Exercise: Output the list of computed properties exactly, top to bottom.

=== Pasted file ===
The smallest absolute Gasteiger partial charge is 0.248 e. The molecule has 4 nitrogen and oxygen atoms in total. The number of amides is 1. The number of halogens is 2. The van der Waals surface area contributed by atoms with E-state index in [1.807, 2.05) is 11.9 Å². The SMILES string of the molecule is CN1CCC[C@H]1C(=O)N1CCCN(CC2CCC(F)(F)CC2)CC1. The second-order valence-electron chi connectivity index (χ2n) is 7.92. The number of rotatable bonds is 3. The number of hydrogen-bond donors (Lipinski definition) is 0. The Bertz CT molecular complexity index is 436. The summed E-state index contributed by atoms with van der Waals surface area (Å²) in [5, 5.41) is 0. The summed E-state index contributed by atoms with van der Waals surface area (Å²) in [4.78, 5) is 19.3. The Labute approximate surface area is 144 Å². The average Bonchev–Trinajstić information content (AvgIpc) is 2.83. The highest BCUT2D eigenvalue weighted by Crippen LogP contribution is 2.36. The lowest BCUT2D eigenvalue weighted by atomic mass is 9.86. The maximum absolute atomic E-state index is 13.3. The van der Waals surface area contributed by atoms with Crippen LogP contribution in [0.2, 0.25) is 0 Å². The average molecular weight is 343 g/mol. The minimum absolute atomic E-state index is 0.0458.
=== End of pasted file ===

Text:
The smallest absolute Gasteiger partial charge is 0.248 e. The molecule has 4 nitrogen and oxygen atoms in total. The number of amides is 1. The number of halogens is 2. The van der Waals surface area contributed by atoms with E-state index in [1.807, 2.05) is 11.9 Å². The SMILES string of the molecule is CN1CCC[C@H]1C(=O)N1CCCN(CC2CCC(F)(F)CC2)CC1. The second-order valence-electron chi connectivity index (χ2n) is 7.92. The number of rotatable bonds is 3. The number of hydrogen-bond donors (Lipinski definition) is 0. The Bertz CT molecular complexity index is 436. The summed E-state index contributed by atoms with van der Waals surface area (Å²) in [5, 5.41) is 0. The summed E-state index contributed by atoms with van der Waals surface area (Å²) in [4.78, 5) is 19.3. The Labute approximate surface area is 144 Å². The average Bonchev–Trinajstić information content (AvgIpc) is 2.83. The highest BCUT2D eigenvalue weighted by Crippen LogP contribution is 2.36. The lowest BCUT2D eigenvalue weighted by atomic mass is 9.86. The maximum absolute atomic E-state index is 13.3. The van der Waals surface area contributed by atoms with Crippen LogP contribution in [0.2, 0.25) is 0 Å². The average molecular weight is 343 g/mol. The minimum absolute atomic E-state index is 0.0458.